Show ContentsRedman History, Family Crest & Coats of Arms

The Strongbownian invaders added their Norman conventions for surnames to the previously established Irish system for hereditary surnames. One of the most frequent forms of surnames for both cultures was the patronymic surname, which was formed from the name of the bearer's father or grandfather. The Norman tradition that the followers of Strongbow brought with them created such a surname through diminutive suffixes such as -ot, -et, -un, -in, or -el. Occasionally, two suffixes were combined to form a double diminutive, as in the combinations of -el-in, -el-ot, -in-ot, and -et-in. The Normans also formed patronymic surnames in a manner very similar to the Irish: they added a prefix to their father's name. These Anglo-Norman people, however, used the prefix Fitz-, which was derived from the French word fils, and ultimately from the Latin filius, which both mean son. Although this prefix probably originated in Flanders or Normandy, it can now only be found in Ireland. The surname Redman is derived from the personal name Raymond, which is derived from the Old French forenames Raimund and Raimond. These are derived from the Old German personal name Raginmund, which literally means counsel-army or might-army. The Gaelic form of the surname Redman is Réamonn.

Early Origins of the Redman family

The surname Redman was first found in County Wexford (Irish: Loch Garman), founded by Vikings as Waesfjord, and located in Southeastern Ireland, in the province of Leinster. Alexander Redmond, the first of this family who bore the surname was of the same stock as the Earl of Pembroke whom he accompanied to Ireland in 1170. [1]

While generally known today as an Irish family, we must take moment to explore the branch of the family that stayed in England, specifically at Yealand-Redmayne in Lancashire. " Anciently, Yealand-Conyers and Yealand-Redmayne appear to have formed one district. In the Testa de Neville it is stated, that 'Mathew de Redeman and Robert de Kemyers, or Cynyers, held the eighth part of a knight's fee in Yeland, of the fee of William de Lancaster, the king's tenant in chief;' hence the origin of the additions to the name. The Conyers and Redmayne families were long connected with Yealand." [2] [3]

Early History of the Redman family

This web page shows only a small excerpt of our Redman research. Another 128 words (9 lines of text) covering the years 1691, 1499, 1551, 1546, 1551, 1426, 1415, 1505, 1541, 1602, 1570 and 1594 are included under the topic Early Redman History in all our PDF Extended History products and printed products wherever possible.

Redman Spelling Variations

Since church officials and medieval scribes spelt each name as it sounded to them; as a result, a single person could accumulate many different versions of his name within official records. A close examination of the origins of the name Redman revealed the following spelling variations: Redmond, Reddman, Reddmon, Redman, Reddan, Redmon, Redmand, Readmond, Redmaynd, Redmayne, Reddmayne, Redmane, Reddmane, Reddane, Redmoyne, Redmoynd, Redmain, Redmaine, Redmoine, Reddmyne, Redmyn, Reddmin, Redmin, Redmind and many more.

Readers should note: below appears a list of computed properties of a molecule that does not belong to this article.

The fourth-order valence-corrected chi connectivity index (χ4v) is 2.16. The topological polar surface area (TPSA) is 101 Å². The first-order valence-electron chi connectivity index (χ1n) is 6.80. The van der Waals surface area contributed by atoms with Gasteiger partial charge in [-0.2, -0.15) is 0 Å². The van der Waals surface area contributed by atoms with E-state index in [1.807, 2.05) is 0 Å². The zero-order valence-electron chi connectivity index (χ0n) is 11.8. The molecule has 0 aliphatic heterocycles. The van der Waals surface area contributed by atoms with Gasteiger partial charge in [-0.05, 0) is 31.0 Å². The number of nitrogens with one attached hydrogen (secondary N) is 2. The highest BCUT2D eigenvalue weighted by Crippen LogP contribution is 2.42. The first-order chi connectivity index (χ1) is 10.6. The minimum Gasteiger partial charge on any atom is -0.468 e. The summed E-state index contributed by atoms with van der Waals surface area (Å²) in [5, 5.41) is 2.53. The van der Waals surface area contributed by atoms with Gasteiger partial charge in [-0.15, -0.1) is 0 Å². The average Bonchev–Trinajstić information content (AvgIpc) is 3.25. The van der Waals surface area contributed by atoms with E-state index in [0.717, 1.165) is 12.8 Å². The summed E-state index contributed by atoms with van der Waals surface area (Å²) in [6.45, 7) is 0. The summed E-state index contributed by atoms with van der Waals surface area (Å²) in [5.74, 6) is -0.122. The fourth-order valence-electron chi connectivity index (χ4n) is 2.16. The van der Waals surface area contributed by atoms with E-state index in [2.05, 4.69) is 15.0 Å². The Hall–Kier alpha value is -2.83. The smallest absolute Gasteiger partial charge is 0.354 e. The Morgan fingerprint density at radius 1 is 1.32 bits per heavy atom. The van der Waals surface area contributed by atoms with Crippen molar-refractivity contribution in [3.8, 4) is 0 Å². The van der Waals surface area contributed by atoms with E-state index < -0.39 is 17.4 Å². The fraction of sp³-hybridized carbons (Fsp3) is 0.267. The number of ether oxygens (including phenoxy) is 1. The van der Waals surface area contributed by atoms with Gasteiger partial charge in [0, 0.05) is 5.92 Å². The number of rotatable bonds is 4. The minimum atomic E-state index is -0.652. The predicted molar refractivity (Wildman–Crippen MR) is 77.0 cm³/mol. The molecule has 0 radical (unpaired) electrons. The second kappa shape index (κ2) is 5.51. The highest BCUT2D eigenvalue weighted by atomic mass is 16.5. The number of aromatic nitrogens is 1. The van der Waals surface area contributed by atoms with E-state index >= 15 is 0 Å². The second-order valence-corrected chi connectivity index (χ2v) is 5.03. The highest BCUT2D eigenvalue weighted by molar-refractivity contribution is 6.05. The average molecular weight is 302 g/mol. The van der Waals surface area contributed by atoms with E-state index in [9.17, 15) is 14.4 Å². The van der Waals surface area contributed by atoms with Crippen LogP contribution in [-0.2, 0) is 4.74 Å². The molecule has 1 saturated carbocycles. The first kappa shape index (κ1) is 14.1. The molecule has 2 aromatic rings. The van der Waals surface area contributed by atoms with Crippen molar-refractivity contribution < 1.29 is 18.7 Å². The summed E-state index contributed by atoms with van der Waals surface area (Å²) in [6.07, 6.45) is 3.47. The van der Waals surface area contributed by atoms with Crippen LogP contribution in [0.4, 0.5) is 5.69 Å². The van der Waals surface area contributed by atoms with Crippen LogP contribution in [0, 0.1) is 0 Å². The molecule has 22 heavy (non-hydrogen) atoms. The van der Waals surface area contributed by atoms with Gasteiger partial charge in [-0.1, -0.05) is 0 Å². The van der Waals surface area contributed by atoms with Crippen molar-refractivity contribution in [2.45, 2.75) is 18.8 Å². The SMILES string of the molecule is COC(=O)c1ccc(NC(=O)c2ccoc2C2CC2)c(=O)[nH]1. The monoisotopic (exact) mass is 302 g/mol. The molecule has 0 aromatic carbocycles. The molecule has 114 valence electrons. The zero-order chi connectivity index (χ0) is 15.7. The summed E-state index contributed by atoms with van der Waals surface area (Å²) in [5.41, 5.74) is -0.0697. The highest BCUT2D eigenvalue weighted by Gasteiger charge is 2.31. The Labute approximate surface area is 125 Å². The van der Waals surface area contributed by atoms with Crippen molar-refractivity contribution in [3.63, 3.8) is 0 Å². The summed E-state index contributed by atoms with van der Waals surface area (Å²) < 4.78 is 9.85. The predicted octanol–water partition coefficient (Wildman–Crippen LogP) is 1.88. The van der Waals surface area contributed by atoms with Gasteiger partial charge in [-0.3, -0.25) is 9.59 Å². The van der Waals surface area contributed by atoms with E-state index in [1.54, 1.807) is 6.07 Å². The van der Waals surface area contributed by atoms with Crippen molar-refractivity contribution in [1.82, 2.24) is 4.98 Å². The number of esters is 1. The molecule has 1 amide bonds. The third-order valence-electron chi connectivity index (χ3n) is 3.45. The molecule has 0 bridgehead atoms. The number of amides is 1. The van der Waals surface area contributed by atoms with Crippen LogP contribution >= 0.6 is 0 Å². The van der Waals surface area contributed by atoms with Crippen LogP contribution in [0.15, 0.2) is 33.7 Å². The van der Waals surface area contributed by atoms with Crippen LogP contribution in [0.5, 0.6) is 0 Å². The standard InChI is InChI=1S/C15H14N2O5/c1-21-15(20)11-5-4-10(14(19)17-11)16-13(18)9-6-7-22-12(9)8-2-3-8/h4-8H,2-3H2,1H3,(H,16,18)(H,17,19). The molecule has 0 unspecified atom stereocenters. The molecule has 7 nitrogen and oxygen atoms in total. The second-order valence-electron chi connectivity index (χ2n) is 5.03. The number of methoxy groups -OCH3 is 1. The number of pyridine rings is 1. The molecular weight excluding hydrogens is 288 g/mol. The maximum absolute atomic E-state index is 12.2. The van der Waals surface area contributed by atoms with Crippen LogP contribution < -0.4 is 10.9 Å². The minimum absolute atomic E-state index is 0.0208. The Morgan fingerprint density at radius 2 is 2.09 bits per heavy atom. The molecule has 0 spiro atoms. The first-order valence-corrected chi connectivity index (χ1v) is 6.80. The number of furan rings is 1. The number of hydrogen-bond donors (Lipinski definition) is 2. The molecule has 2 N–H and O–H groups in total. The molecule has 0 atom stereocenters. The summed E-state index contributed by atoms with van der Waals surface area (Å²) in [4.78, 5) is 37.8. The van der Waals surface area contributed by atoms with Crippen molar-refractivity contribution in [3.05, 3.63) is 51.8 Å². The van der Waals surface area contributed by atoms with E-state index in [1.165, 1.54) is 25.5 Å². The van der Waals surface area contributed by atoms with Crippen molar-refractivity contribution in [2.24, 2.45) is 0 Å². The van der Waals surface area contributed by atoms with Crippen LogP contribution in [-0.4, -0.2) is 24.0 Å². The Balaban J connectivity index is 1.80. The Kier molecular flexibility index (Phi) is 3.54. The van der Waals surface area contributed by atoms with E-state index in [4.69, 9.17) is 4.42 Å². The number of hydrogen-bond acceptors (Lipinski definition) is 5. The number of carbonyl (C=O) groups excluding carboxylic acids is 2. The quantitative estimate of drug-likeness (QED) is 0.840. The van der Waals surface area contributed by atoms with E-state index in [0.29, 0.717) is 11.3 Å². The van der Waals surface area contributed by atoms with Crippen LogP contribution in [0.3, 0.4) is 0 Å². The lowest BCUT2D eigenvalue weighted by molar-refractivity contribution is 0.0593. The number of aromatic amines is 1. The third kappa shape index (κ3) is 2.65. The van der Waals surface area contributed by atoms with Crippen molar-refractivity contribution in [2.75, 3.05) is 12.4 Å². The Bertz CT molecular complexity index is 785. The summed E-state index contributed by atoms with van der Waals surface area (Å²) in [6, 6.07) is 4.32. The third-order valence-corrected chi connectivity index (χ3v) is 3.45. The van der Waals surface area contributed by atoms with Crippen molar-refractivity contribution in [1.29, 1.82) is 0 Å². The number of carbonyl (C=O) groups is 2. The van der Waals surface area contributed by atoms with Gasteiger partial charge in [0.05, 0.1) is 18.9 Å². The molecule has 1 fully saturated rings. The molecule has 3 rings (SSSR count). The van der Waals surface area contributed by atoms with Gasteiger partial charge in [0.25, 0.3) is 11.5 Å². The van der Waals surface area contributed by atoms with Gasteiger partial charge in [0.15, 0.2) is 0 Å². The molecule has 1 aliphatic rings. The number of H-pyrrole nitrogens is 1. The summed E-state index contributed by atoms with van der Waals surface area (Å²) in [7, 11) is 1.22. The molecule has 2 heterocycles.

Early Notables of the Redman family (pre 1700)

Notable amongst the family up to this time was Chevalier Gabriel Redmond who fought with distinction with the Irish Brigade in France; Dr John Redman (1499-1551), English churchman and academic, the first Master of Trinity College, Cambridge (1546-1551); Sir Richard Redman (or Redmayne) (died 1426), British...
Another 46 words (3 lines of text) are included under the topic Early Redman Notables in all our PDF Extended History products and printed products wherever possible.

Redman Ranking

In the United States, the name Redman is the 2,492nd most popular surname with an estimated 12,435 people with that name. [4]

United States Redman migration to the United States +

Ireland's Great Potato Famine left the country's inhabitants in extreme poverty and starvation. Many families left their homeland for North America for the promise of work, freedom and land ownership. Although the Irish were not free of economic and racial discrimination in North America, they did contribute greatly to the rapid development of bridges, canals, roads, and railways. Eventually, they would be accepted in other areas such as commerce, education, and the arts. An examination of immigration and passenger lists revealed many bearing the name Redman:

Redman Settlers in United States in the 17th Century
  • William Redman, who settled in Virginia in 1636
  • Mary Redman, who settled in Virginia with her husband in 1652
  • Peter Redman, who arrived in Virginia in 1658 [5]
  • Thomas Redman, who landed in Virginia in 1664 [5]
  • Joan Redman, who landed in Virginia in 1664 [5]
  • ... (More are available in all our PDF Extended History products and printed products wherever possible.)
Redman Settlers in United States in the 18th Century
  • George Redman, who arrived in Philadelphia, Pennsylvania in 1746 [5]
  • Hans Redman, who landed in Pennsylvania in 1749 [5]
  • Patrick Redman, aged 24, who landed in Pennsylvania in 1775 [5]
Redman Settlers in United States in the 19th Century
  • Timothy Redman, who arrived in America in 1809 [5]
  • Mathew Redman, who landed in Charleston, South Carolina in 1820 [5]
  • Andrew Redman, aged 21, who landed in America in 1822 [5]
  • Joshua Redman, who landed in Allegany (Allegheny) County, Pennsylvania in 1841 [5]
  • James Redman, who arrived in Washington County, Pennsylvania in 1844 [5]
  • ... (More are available in all our PDF Extended History products and printed products wherever possible.)

Canada Redman migration to Canada +

Some of the first settlers of this family name were:

Redman Settlers in Canada in the 18th Century
  • Michael Redman, who arrived in Nova Scotia in 1749